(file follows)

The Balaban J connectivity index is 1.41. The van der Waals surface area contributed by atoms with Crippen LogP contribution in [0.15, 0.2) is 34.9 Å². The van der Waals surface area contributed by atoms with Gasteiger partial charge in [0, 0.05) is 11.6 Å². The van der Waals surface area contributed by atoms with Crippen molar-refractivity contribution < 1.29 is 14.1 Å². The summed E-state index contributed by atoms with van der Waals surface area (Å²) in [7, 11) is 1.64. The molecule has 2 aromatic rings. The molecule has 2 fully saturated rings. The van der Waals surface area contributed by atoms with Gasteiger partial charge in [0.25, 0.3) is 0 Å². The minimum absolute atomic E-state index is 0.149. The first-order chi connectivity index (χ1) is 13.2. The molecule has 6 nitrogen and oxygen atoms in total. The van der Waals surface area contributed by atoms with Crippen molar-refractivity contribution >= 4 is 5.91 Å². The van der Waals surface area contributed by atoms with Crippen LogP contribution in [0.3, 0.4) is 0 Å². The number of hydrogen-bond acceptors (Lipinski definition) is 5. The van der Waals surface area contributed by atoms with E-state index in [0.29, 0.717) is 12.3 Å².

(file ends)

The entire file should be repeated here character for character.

The Balaban J connectivity index is 1.41. The van der Waals surface area contributed by atoms with Crippen LogP contribution in [0.15, 0.2) is 34.9 Å². The van der Waals surface area contributed by atoms with Gasteiger partial charge in [0, 0.05) is 11.6 Å². The van der Waals surface area contributed by atoms with Crippen molar-refractivity contribution < 1.29 is 14.1 Å². The summed E-state index contributed by atoms with van der Waals surface area (Å²) in [7, 11) is 1.64. The molecule has 2 aromatic rings. The molecule has 2 fully saturated rings. The van der Waals surface area contributed by atoms with Gasteiger partial charge in [0.25, 0.3) is 0 Å². The minimum absolute atomic E-state index is 0.149. The first-order chi connectivity index (χ1) is 13.2. The molecule has 6 nitrogen and oxygen atoms in total. The van der Waals surface area contributed by atoms with Crippen molar-refractivity contribution >= 4 is 5.91 Å². The van der Waals surface area contributed by atoms with Crippen LogP contribution in [0.3, 0.4) is 0 Å². The number of hydrogen-bond acceptors (Lipinski definition) is 5. The van der Waals surface area contributed by atoms with E-state index in [0.29, 0.717) is 12.3 Å².